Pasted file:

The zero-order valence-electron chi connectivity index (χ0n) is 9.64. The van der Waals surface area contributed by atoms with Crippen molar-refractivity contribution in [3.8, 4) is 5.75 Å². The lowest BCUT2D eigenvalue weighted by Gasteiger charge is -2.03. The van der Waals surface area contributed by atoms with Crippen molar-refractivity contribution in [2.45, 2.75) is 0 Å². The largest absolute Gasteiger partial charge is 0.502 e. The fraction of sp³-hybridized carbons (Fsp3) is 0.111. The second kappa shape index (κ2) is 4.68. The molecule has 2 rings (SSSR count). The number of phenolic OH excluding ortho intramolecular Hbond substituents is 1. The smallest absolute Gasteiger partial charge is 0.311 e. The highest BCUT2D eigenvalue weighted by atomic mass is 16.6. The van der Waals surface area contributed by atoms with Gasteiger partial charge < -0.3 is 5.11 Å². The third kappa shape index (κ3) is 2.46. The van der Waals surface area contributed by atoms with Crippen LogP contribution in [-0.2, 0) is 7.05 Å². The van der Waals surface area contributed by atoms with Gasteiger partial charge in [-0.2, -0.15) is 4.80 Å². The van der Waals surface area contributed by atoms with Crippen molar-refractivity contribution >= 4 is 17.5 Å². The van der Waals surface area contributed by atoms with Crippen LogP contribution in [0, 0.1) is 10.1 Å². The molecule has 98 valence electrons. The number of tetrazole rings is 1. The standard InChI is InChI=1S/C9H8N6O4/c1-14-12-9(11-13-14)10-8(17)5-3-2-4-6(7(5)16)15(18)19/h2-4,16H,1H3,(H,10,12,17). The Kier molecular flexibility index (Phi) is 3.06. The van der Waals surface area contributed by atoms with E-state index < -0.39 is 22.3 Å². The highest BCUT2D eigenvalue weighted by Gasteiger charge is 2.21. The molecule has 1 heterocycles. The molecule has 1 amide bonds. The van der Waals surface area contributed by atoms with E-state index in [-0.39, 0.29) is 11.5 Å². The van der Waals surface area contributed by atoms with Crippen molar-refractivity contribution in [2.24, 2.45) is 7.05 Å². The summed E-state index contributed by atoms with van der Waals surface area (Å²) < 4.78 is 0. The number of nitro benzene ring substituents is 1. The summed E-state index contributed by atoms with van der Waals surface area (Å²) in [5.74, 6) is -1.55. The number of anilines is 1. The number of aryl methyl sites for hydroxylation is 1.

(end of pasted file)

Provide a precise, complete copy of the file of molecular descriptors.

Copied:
The zero-order valence-electron chi connectivity index (χ0n) is 9.64. The van der Waals surface area contributed by atoms with Crippen molar-refractivity contribution in [3.8, 4) is 5.75 Å². The lowest BCUT2D eigenvalue weighted by Gasteiger charge is -2.03. The van der Waals surface area contributed by atoms with Crippen molar-refractivity contribution in [2.45, 2.75) is 0 Å². The largest absolute Gasteiger partial charge is 0.502 e. The fraction of sp³-hybridized carbons (Fsp3) is 0.111. The second kappa shape index (κ2) is 4.68. The molecule has 2 rings (SSSR count). The number of phenolic OH excluding ortho intramolecular Hbond substituents is 1. The smallest absolute Gasteiger partial charge is 0.311 e. The highest BCUT2D eigenvalue weighted by atomic mass is 16.6. The van der Waals surface area contributed by atoms with Gasteiger partial charge < -0.3 is 5.11 Å². The third kappa shape index (κ3) is 2.46. The van der Waals surface area contributed by atoms with Crippen LogP contribution in [-0.2, 0) is 7.05 Å². The van der Waals surface area contributed by atoms with Gasteiger partial charge in [-0.2, -0.15) is 4.80 Å². The van der Waals surface area contributed by atoms with Crippen molar-refractivity contribution >= 4 is 17.5 Å². The van der Waals surface area contributed by atoms with Crippen LogP contribution in [0, 0.1) is 10.1 Å². The molecule has 98 valence electrons. The number of tetrazole rings is 1. The standard InChI is InChI=1S/C9H8N6O4/c1-14-12-9(11-13-14)10-8(17)5-3-2-4-6(7(5)16)15(18)19/h2-4,16H,1H3,(H,10,12,17). The Kier molecular flexibility index (Phi) is 3.06. The van der Waals surface area contributed by atoms with E-state index < -0.39 is 22.3 Å². The highest BCUT2D eigenvalue weighted by Gasteiger charge is 2.21. The molecule has 1 heterocycles. The molecule has 1 amide bonds. The van der Waals surface area contributed by atoms with E-state index in [-0.39, 0.29) is 11.5 Å². The van der Waals surface area contributed by atoms with Crippen molar-refractivity contribution in [2.24, 2.45) is 7.05 Å². The summed E-state index contributed by atoms with van der Waals surface area (Å²) < 4.78 is 0. The number of nitro benzene ring substituents is 1. The summed E-state index contributed by atoms with van der Waals surface area (Å²) in [5.74, 6) is -1.55. The number of anilines is 1. The number of aryl methyl sites for hydroxylation is 1.